How to Keep Employees Engaged With Continuing Education

Think your employees are too busy to care about continuing education? Try again. Lack of growth opportunities is one of the key reasons for employee turnover, and 87 percent of millennials say professional development is important in a job. Here are some tips for managers looking to keep their teams engaged (even on a small budget).

The first step is to make training a high priority at all levels of the company, says Dan Sommer, founder of New York-based startup Trilogy Education. Trilogy partners with universities to offer continuing education classes in technology. "The best people-focused organizations spend time trying to understand what employees need," he says. Consider polling workers annually with a short survey, since there's often a disconnect between what the rank and file want and what their managers think they need.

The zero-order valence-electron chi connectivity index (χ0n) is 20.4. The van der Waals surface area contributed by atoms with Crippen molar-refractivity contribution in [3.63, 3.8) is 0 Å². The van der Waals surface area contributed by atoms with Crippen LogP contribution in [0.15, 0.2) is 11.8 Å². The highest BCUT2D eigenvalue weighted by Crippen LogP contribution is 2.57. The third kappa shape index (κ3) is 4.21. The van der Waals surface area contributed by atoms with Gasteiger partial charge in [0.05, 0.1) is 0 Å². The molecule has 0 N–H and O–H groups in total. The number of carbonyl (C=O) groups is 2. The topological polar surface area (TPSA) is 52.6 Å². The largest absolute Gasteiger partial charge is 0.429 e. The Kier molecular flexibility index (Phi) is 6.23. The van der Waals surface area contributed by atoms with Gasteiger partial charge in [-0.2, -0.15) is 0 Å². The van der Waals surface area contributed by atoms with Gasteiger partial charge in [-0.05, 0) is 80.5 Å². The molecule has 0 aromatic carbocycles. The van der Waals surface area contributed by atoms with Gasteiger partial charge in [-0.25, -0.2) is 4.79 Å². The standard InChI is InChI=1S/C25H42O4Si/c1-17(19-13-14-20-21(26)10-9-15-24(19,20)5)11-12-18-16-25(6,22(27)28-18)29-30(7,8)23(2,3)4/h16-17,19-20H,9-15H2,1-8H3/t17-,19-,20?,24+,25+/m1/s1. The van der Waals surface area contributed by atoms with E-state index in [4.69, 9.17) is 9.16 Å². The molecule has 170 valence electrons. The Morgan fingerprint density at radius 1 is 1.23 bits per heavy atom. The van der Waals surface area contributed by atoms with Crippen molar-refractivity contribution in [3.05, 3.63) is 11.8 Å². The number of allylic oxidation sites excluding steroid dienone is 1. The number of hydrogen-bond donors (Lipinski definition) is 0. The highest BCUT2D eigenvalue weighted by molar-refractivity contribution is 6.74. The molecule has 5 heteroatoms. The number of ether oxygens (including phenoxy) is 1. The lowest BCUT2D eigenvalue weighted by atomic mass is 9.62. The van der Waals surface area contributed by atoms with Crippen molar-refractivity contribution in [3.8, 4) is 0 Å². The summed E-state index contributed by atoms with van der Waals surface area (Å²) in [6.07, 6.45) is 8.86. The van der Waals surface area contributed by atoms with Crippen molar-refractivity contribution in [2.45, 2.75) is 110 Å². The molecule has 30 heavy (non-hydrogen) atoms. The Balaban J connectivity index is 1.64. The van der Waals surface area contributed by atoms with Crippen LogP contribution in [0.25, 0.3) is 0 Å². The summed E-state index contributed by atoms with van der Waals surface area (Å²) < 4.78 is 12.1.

For example, if your employee survey shows many workers want to improve their public speaking skills, organize a day for everyone to share a presentation on the subject of their choice, and videotape each performance. Afterward, gather a group of managers to review the presentations, and sit with each employee to provide feedback.

Itís also important to create a culture of accountability to ensure that people are continuously giving and receiving training, Sommer says. One of the ideas he has for addressing this issue at his own 300-person company involves compensation. Sommer is exploring creating an incentive where executives wonít receive their full bonuses if they donít meet training-related goals.

Universities provide continuing education classes on a wide range of topics, from creative writing to 3D modeling. But thereís a little-known fact about the schools that offer these programs: They can also build custom training classes for companies, and these courses can be quite affordable.

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